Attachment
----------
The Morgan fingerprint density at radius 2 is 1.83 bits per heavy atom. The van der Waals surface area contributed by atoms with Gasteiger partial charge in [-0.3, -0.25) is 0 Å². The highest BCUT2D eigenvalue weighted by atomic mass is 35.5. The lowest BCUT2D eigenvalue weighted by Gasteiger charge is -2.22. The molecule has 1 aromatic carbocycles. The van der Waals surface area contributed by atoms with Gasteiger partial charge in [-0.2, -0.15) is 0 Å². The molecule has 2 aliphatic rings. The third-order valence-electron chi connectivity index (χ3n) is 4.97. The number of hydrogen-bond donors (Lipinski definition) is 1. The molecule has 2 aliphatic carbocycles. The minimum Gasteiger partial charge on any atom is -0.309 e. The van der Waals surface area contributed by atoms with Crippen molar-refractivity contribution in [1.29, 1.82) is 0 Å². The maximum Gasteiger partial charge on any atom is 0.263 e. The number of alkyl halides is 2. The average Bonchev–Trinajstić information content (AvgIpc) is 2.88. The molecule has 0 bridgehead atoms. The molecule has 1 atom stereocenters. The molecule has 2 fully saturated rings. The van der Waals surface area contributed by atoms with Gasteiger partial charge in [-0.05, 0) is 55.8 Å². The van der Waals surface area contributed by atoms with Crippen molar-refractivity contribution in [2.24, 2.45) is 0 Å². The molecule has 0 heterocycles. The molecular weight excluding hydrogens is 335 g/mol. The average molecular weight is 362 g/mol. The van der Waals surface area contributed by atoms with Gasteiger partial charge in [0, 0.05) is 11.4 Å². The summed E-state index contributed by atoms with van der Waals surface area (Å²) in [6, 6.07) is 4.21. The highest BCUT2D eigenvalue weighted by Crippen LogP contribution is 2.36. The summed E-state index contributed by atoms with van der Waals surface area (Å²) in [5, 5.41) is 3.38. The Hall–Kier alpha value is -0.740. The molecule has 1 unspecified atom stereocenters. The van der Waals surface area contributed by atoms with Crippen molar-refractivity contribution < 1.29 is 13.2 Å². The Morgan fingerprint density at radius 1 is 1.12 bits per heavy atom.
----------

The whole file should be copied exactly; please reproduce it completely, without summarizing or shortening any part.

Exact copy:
The Morgan fingerprint density at radius 2 is 1.83 bits per heavy atom. The van der Waals surface area contributed by atoms with Gasteiger partial charge in [-0.3, -0.25) is 0 Å². The highest BCUT2D eigenvalue weighted by atomic mass is 35.5. The lowest BCUT2D eigenvalue weighted by Gasteiger charge is -2.22. The molecule has 1 aromatic carbocycles. The van der Waals surface area contributed by atoms with Gasteiger partial charge in [-0.2, -0.15) is 0 Å². The molecule has 2 aliphatic rings. The third-order valence-electron chi connectivity index (χ3n) is 4.97. The number of hydrogen-bond donors (Lipinski definition) is 1. The molecule has 2 aliphatic carbocycles. The minimum Gasteiger partial charge on any atom is -0.309 e. The van der Waals surface area contributed by atoms with Crippen molar-refractivity contribution in [1.29, 1.82) is 0 Å². The maximum Gasteiger partial charge on any atom is 0.263 e. The number of alkyl halides is 2. The average Bonchev–Trinajstić information content (AvgIpc) is 2.88. The molecule has 0 bridgehead atoms. The molecule has 1 atom stereocenters. The molecule has 2 fully saturated rings. The van der Waals surface area contributed by atoms with Gasteiger partial charge in [-0.05, 0) is 55.8 Å². The van der Waals surface area contributed by atoms with Crippen molar-refractivity contribution in [2.24, 2.45) is 0 Å². The molecule has 0 heterocycles. The molecular weight excluding hydrogens is 335 g/mol. The average molecular weight is 362 g/mol. The van der Waals surface area contributed by atoms with Gasteiger partial charge in [0, 0.05) is 11.4 Å². The summed E-state index contributed by atoms with van der Waals surface area (Å²) in [6, 6.07) is 4.21. The highest BCUT2D eigenvalue weighted by Crippen LogP contribution is 2.36. The summed E-state index contributed by atoms with van der Waals surface area (Å²) in [5, 5.41) is 3.38. The Hall–Kier alpha value is -0.740. The molecule has 1 unspecified atom stereocenters. The van der Waals surface area contributed by atoms with Crippen molar-refractivity contribution < 1.29 is 13.2 Å². The Morgan fingerprint density at radius 1 is 1.12 bits per heavy atom.